6 questions we always ask — John Reimringer, Fiction on a Stick contributor

This week we are celebrating Milkweed Editions’ publication of Fiction on a Stick, an anthology of stories by Minnesota writers, by featuring some of the contributors. Today we’ve got John Reimringer, who has worked as a newspaper editor and college instructor. Reimringer is the recipient of two Minnesota State Arts Board grants, he has published stories in Carolina Quarterly, Colorado Review, Louisiana Literature, and Gulf Stream Magazine. He and his wife, the poet Katrina Vandenberg, live in St. Paul, where his great-grandfather was married in Assumption Church in 1880 and died in a drunken fall from a sleigh at the second-ever Winter Carnival in 1887. Mr. Reimringer loves St. Paul, but hasn’t gone to the Winter Carnival.

What book(s) are you currently reading?
The Night Birds by Thomas Maltman. It’s about the Dakota Sioux uprising in Minnesota in 1862 and its fallout, and Tom is my colleague at Normandale and a beautiful beautiful writer.

Have you ever had a crush on a fictional character? Who?
Sabina in The Unbearable Lightness of Being. But I got the crush on her in the movie version, so does that count? editor’s note: We’ll let it count. Just this once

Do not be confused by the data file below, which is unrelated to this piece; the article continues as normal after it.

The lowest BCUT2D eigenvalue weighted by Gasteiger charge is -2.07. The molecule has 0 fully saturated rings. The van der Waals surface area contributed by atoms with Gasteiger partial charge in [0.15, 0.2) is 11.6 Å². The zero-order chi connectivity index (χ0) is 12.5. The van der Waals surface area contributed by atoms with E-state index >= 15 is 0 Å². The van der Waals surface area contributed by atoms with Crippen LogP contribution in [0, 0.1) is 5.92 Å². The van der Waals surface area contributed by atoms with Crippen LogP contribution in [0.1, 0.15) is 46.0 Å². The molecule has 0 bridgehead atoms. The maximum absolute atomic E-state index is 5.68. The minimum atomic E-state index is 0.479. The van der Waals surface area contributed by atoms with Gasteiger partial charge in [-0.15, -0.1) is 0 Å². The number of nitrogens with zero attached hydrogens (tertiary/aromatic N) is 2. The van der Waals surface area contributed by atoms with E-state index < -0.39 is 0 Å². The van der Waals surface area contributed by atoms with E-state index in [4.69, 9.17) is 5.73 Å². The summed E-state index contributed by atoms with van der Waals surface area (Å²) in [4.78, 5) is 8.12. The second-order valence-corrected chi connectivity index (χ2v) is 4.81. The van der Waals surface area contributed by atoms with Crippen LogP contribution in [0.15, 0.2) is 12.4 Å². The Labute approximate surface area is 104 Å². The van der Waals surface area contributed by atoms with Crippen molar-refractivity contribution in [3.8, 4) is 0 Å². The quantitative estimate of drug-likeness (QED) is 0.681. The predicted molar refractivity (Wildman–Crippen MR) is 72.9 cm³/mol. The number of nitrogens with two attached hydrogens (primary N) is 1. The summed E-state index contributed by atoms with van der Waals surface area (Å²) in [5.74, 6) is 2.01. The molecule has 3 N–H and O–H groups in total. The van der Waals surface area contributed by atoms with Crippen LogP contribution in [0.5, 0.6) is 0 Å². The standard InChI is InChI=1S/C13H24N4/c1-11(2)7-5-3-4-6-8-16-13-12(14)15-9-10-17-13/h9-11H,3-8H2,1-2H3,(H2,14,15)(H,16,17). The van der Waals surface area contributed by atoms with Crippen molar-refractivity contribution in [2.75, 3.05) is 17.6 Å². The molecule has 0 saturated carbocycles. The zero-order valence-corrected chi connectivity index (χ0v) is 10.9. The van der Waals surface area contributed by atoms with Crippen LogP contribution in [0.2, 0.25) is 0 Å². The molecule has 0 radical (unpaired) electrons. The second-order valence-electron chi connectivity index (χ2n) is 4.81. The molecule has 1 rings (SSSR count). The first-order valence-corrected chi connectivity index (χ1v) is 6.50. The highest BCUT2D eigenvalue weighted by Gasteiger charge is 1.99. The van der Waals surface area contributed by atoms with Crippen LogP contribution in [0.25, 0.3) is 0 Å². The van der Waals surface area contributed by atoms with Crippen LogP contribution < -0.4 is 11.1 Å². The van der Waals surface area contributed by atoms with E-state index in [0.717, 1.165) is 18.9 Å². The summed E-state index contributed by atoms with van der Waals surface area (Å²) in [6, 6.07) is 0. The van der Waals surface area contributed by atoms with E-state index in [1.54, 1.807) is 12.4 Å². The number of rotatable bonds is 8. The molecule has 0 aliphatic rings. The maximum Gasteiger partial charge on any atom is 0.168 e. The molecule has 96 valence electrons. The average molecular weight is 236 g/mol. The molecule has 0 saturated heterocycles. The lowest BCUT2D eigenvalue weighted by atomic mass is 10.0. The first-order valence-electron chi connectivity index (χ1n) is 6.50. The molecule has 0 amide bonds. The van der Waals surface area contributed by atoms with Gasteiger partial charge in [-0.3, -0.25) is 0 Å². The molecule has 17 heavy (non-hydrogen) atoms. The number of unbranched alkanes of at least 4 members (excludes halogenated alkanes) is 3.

If your favorite author came to Minnesota, who would it be and what bar would you take him/her to?
The late Andre Dubus. If he came all that way, I’d take him to Billy’s Victorian for a Grain Belt.

What was your first favorite book?
Taash and the Jesters. About an orphan boy and witches. And jesters.

Let’s say Fahrenheit 451 comes to life, which book would you become in order to save it from annihilation?
Hemingway’s In Our Time. His first book of short stories. The absolutely essential work by that great writer.

What is one book you haven’t read but want to read before you die?
All of Shakespeare.

Website: I WIll Dare

I was the kind of girl who kept an obsessive list of statistics about her Sweet Valley High collection and would take great pride in being able to recite plot synopses for each one from memory. Really. Sadly, nobody ever asked me to recite them.

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  1. Pingback: Shortlist for Minnesota Book Awards | Minnesota Reads

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